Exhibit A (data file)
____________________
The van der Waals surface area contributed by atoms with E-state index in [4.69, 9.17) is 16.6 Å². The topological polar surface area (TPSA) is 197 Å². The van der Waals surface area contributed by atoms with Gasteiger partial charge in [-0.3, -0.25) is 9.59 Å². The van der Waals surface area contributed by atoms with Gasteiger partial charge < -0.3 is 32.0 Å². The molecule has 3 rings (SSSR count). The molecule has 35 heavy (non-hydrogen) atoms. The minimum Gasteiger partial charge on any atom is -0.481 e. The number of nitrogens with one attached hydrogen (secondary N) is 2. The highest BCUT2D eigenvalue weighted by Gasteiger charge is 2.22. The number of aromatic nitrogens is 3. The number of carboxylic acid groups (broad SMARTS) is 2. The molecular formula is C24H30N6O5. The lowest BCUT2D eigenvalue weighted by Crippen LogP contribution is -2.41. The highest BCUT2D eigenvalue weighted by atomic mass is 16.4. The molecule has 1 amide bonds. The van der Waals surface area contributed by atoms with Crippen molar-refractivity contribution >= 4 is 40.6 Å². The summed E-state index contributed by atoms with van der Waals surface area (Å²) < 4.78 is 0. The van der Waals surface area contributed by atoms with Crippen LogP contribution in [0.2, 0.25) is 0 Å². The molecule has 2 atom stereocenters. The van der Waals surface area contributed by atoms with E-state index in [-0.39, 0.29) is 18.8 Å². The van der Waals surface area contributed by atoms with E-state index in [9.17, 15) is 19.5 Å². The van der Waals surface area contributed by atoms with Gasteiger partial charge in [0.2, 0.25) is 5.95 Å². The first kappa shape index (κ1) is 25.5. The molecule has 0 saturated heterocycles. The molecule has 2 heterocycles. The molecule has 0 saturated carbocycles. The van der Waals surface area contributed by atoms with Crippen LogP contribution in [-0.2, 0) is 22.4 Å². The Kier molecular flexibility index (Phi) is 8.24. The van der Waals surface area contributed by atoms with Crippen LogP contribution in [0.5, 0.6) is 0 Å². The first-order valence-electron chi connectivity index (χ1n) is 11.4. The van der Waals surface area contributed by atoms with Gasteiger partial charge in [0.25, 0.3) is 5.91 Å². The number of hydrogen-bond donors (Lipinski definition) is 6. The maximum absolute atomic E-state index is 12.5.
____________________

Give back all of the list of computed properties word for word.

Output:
The van der Waals surface area contributed by atoms with E-state index in [4.69, 9.17) is 16.6 Å². The topological polar surface area (TPSA) is 197 Å². The van der Waals surface area contributed by atoms with Gasteiger partial charge in [-0.3, -0.25) is 9.59 Å². The van der Waals surface area contributed by atoms with Gasteiger partial charge < -0.3 is 32.0 Å². The molecule has 3 rings (SSSR count). The molecule has 35 heavy (non-hydrogen) atoms. The minimum Gasteiger partial charge on any atom is -0.481 e. The number of nitrogens with one attached hydrogen (secondary N) is 2. The highest BCUT2D eigenvalue weighted by Gasteiger charge is 2.22. The number of aromatic nitrogens is 3. The number of carboxylic acid groups (broad SMARTS) is 2. The molecular formula is C24H30N6O5. The lowest BCUT2D eigenvalue weighted by Crippen LogP contribution is -2.41. The highest BCUT2D eigenvalue weighted by atomic mass is 16.4. The molecule has 1 amide bonds. The van der Waals surface area contributed by atoms with Crippen molar-refractivity contribution >= 4 is 40.6 Å². The summed E-state index contributed by atoms with van der Waals surface area (Å²) < 4.78 is 0. The van der Waals surface area contributed by atoms with Crippen LogP contribution in [0.2, 0.25) is 0 Å². The molecule has 2 atom stereocenters. The van der Waals surface area contributed by atoms with E-state index in [-0.39, 0.29) is 18.8 Å². The van der Waals surface area contributed by atoms with E-state index in [9.17, 15) is 19.5 Å². The van der Waals surface area contributed by atoms with Gasteiger partial charge in [0.2, 0.25) is 5.95 Å². The first kappa shape index (κ1) is 25.5. The molecule has 0 saturated heterocycles. The molecule has 2 heterocycles. The molecule has 0 saturated carbocycles. The van der Waals surface area contributed by atoms with Crippen LogP contribution in [-0.2, 0) is 22.4 Å². The Kier molecular flexibility index (Phi) is 8.24. The van der Waals surface area contributed by atoms with Crippen LogP contribution in [0.5, 0.6) is 0 Å². The first-order valence-electron chi connectivity index (χ1n) is 11.4. The van der Waals surface area contributed by atoms with Gasteiger partial charge in [0.25, 0.3) is 5.91 Å². The number of hydrogen-bond donors (Lipinski definition) is 6. The maximum absolute atomic E-state index is 12.5.